Good point about the dose of enoxaparin.I need to say more about that having made points about stacking the deck in randomized trials. Is that what we have here?
Both trials were sponsored by Bayer, which will participate and benefit from the marketing of the product. So, this may be a case of stacking the deck. It's a variant of the straw man fallacy in which the drug is tested against a "claim" that no one in the real world would make for the comparison drug. This has been seen in many other sponsored trials.
There's a larger point: I didn't look at the disclosures until I read the comment. I identified the flaw in these trials without knowledge of the funding source. I make it a practice to do this---to examine a paper critically before looking at disclosures. It’s a useful exercise in that it encourages critical examination of studies on their own scientific merits.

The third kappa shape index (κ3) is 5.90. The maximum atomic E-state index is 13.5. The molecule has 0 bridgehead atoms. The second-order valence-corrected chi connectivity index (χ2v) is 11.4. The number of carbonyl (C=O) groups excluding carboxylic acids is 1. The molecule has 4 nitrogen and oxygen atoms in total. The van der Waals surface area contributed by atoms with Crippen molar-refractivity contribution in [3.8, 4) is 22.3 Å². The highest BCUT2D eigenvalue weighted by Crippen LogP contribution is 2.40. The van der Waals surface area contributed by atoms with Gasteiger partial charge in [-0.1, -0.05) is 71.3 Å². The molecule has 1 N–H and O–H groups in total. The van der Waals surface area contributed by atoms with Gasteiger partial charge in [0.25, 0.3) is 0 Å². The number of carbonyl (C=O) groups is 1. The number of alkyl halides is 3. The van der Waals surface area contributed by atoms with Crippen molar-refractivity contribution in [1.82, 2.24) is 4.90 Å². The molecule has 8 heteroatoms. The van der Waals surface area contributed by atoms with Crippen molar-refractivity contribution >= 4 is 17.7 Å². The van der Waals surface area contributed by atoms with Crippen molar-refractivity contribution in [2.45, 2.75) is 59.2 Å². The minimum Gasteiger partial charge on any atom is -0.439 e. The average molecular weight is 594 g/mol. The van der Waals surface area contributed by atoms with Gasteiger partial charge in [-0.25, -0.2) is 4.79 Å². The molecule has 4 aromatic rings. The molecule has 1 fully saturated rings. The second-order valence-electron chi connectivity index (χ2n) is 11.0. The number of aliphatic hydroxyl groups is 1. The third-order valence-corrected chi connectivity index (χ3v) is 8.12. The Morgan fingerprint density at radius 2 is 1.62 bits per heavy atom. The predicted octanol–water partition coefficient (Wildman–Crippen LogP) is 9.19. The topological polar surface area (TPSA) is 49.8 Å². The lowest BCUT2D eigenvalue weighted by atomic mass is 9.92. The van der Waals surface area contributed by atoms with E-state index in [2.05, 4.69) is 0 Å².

If authors are open in reporting their methods one can spot flaws without knowledge of financial conflicts. Disclosures create a type of bias on the part of readers. There was a time when scientific papers were evaluated primarily on their own merits. Some industry sponsored papers are scientifically rigorous, some are not. Some nonsponsored papers are rigorous and some are not. Is today's inquisition about conflicts of interest promoting intellectual laziness?